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Staff Picks Rss


We are known for our business book expertise, but most of our staff started working here because of our passion for books, not business. 800-CEO-READ is a company filled with voracious readers—talented, creative individuals who know books, and who excel at getting the right books into the hands of the right people. Whenever we can, we like to do that by telling you about the books we’ve been reading.




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Stranger to Fiction

By Jack, published July 7, 2011, at 1:10 PM – Filed under: Management & Workplace Culture

I read something in the industry newsletter Shelf Awareness recently that took me aback. It was from an interview Philip Roth did with Jan Dalley of the Financial Times. The conversation I’d longed to have with him since I first read him many decades ago, a conversation about fiction itself, died an early death.

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International Business Machines, Making the World Work Better

By 800-CEO-READ, published July 1, 2011, at 4:16 PM – Filed under: Management & Workplace Culture

Who knew that corporate history could be so beautiful? Just the name of the place, International Business Machines Corporation, makes it sound like a drab and soulless place, definitely gray. But IBM has a rich and colorful history, as the material they've been producing to celebrate their 100th year in existence makes abundantly clear.

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Bursting the The Filter Bubble with Phil Gerbyshak

By 800-CEO-READ, published June 24, 2011, at 6:48 PM – Filed under: Management & Workplace Culture

We exist under a mountain of books here at 800-CEO-READ, so we share them fairly regularly with our friends. And there's one friend in particular that always returns the favor—not by giving us more books (that would be somewhat cruel), but by giving us reviews of the books that we give him. And Phil Gerbyshak has come through again.

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Pychopaths, Tangled Webs, and the Possibility of a Moral Economy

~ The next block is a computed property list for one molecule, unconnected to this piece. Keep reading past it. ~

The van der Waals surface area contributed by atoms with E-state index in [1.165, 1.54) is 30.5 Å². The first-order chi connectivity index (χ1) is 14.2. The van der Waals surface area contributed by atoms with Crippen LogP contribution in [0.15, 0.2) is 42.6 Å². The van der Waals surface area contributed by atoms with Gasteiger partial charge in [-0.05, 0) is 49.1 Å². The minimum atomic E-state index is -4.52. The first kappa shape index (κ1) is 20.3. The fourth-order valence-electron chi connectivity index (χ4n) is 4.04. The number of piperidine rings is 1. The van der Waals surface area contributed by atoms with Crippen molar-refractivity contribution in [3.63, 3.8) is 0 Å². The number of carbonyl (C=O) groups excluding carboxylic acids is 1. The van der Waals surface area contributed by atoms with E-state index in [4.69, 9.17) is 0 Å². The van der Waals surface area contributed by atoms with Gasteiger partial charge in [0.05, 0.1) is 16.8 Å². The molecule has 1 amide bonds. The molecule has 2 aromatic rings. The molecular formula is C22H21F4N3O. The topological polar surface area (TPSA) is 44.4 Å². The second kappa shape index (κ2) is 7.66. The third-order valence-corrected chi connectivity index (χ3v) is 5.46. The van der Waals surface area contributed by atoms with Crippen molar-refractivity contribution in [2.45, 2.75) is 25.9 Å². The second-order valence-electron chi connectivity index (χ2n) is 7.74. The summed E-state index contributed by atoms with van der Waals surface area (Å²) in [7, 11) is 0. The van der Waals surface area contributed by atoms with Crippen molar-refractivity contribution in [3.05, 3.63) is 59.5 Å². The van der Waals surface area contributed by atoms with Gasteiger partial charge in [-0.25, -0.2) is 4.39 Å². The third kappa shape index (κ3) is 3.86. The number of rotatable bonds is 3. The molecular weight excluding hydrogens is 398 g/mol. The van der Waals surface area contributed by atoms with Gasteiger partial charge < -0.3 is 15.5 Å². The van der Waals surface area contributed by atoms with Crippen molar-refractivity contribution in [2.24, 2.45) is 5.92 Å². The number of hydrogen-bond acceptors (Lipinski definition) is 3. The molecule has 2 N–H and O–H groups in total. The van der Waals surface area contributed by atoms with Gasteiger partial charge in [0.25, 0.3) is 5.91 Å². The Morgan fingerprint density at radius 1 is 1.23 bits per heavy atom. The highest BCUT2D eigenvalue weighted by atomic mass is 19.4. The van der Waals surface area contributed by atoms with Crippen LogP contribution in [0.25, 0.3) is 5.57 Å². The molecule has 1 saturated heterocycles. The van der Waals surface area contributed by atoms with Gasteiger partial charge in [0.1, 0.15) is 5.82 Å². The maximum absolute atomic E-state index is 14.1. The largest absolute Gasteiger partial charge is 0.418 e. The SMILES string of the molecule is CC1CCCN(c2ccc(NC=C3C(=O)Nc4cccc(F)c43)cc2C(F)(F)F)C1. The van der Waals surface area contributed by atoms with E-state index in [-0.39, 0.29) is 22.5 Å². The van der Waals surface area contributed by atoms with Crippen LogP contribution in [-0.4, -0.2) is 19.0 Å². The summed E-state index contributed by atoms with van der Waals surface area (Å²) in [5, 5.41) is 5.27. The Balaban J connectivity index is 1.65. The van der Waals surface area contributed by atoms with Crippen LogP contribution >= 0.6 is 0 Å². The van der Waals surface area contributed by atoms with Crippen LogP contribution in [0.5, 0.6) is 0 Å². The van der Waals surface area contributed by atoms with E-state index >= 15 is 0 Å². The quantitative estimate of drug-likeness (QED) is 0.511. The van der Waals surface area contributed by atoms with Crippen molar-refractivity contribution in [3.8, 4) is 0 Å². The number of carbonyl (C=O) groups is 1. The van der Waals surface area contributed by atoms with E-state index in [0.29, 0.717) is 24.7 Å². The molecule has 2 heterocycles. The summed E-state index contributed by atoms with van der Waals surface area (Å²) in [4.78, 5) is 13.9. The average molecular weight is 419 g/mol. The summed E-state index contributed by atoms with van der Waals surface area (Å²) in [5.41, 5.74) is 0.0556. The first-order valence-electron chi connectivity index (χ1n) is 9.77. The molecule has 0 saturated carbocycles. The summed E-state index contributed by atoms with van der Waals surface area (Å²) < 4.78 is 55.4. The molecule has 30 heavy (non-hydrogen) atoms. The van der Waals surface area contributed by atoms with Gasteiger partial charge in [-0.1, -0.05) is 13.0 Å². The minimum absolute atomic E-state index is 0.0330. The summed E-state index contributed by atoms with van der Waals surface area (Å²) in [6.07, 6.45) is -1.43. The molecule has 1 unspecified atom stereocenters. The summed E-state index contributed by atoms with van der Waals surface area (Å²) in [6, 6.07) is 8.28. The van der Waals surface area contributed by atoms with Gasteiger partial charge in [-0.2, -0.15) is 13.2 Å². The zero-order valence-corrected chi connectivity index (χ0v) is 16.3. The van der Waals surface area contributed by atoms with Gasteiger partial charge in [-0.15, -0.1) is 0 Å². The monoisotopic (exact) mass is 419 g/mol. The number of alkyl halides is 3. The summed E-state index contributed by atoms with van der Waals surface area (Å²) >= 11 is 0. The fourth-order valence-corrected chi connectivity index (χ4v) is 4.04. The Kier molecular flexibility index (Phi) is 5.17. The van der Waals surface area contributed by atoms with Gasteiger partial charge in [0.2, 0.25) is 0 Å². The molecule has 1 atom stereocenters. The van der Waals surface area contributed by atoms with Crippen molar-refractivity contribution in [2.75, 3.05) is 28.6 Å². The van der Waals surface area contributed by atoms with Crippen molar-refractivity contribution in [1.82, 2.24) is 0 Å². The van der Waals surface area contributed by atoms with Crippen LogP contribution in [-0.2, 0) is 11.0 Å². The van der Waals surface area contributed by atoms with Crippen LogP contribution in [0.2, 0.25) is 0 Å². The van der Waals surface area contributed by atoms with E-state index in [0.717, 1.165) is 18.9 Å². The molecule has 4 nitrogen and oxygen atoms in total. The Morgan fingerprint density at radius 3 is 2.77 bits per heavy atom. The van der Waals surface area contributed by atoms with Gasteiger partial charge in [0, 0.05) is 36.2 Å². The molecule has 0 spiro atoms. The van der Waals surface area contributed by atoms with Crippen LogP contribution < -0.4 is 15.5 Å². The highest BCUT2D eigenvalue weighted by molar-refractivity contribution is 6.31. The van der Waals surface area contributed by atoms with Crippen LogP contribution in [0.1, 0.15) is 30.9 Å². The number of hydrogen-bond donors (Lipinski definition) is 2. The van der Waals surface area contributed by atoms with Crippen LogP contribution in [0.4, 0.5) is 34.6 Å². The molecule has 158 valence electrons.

By Dylan Schleicher, published June 17, 2011, at 7:44 PM – Filed under: Management & Workplace Culture

How we have come to define the debate on free and fair trade in this country and around the world fascinates, and often frustrates me. I think trade needs to remain just that—free and fair—but I don't believe that "free" necessarily means "unfettered," or that "fair" means "protected. " Those that point to the fact that more open markets in China, India and elsewhere have pulled more people out of poverty more quickly than any other force in the history of the world have the past 30 years of evidence on their side, and those that argue that labor and environmental concerns need to have a seat at the table so that they're not being exploited have history on their side.

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Read and Adapt

By 800-CEO-READ, published May 23, 2011, at 9:55 PM – Filed under: Management & Workplace Culture

We last covered Tim Harford here when Random House released his last book, The logic of Life, which we reviewed as a Jack Covert Selects. But you may have heard his name more recently because of the press that his new book, Adapt: Why Success Always Starts with Failure, has been getting. There was an excerpt on Slate last week entitled The Airplane That Saved the World: What the RAF's World War II Spitfire Can Teach Us About Nurturing Innovation and Radical Ideas.

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Fixing the Game

By 800-CEO-READ, published May 17, 2011, at 3:38 PM – Filed under: Management & Workplace Culture

With the NFL owners and players union currently in court over the lockout, it might seem like an odd time to use the NFL as an example for how to run anything. But current labor disputes aside, the NFL is by far the most successful business operating in sport today—it must be doing something right. And Roger L.

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Opportunism

By 800-CEO-READ, published April 21, 2011, at 4:09 PM – Filed under: Management & Workplace Culture